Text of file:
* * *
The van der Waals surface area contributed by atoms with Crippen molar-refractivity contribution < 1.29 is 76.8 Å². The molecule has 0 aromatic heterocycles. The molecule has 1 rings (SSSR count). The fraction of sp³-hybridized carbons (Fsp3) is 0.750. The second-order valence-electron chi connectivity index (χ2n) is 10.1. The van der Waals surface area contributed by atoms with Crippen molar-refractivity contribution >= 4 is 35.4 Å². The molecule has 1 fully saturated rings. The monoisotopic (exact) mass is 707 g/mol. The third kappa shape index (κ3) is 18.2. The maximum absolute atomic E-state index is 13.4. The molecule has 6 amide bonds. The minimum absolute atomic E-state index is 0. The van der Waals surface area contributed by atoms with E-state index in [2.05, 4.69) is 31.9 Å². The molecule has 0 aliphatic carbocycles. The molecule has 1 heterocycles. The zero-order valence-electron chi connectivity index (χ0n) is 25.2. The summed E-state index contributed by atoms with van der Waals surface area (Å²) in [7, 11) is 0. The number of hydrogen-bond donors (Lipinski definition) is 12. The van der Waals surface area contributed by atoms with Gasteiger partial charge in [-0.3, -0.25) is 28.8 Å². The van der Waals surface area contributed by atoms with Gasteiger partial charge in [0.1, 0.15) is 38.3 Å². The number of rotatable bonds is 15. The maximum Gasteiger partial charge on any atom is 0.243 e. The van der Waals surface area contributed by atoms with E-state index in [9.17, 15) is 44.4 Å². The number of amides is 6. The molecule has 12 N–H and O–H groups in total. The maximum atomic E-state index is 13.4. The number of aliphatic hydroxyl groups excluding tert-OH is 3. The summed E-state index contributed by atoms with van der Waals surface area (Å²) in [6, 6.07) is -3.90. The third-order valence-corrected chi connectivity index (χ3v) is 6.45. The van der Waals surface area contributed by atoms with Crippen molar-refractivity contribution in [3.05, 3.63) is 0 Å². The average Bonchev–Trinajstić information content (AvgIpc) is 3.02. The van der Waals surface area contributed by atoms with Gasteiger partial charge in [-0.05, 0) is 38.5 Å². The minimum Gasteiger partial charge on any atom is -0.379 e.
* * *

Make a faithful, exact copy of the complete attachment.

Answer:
The van der Waals surface area contributed by atoms with Crippen molar-refractivity contribution < 1.29 is 76.8 Å². The molecule has 0 aromatic heterocycles. The molecule has 1 rings (SSSR count). The fraction of sp³-hybridized carbons (Fsp3) is 0.750. The second-order valence-electron chi connectivity index (χ2n) is 10.1. The van der Waals surface area contributed by atoms with Crippen molar-refractivity contribution >= 4 is 35.4 Å². The molecule has 1 fully saturated rings. The monoisotopic (exact) mass is 707 g/mol. The third kappa shape index (κ3) is 18.2. The maximum absolute atomic E-state index is 13.4. The molecule has 6 amide bonds. The minimum absolute atomic E-state index is 0. The van der Waals surface area contributed by atoms with E-state index in [2.05, 4.69) is 31.9 Å². The molecule has 0 aliphatic carbocycles. The molecule has 1 heterocycles. The zero-order valence-electron chi connectivity index (χ0n) is 25.2. The summed E-state index contributed by atoms with van der Waals surface area (Å²) in [7, 11) is 0. The number of hydrogen-bond donors (Lipinski definition) is 12. The van der Waals surface area contributed by atoms with Gasteiger partial charge in [-0.3, -0.25) is 28.8 Å². The van der Waals surface area contributed by atoms with Gasteiger partial charge in [0.1, 0.15) is 38.3 Å². The number of rotatable bonds is 15. The maximum Gasteiger partial charge on any atom is 0.243 e. The van der Waals surface area contributed by atoms with E-state index in [9.17, 15) is 44.4 Å². The number of amides is 6. The molecule has 12 N–H and O–H groups in total. The maximum atomic E-state index is 13.4. The number of aliphatic hydroxyl groups excluding tert-OH is 3. The summed E-state index contributed by atoms with van der Waals surface area (Å²) in [6, 6.07) is -3.90. The third-order valence-corrected chi connectivity index (χ3v) is 6.45. The van der Waals surface area contributed by atoms with Crippen molar-refractivity contribution in [3.05, 3.63) is 0 Å². The average Bonchev–Trinajstić information content (AvgIpc) is 3.02. The van der Waals surface area contributed by atoms with Gasteiger partial charge in [-0.05, 0) is 38.5 Å². The minimum Gasteiger partial charge on any atom is -0.379 e.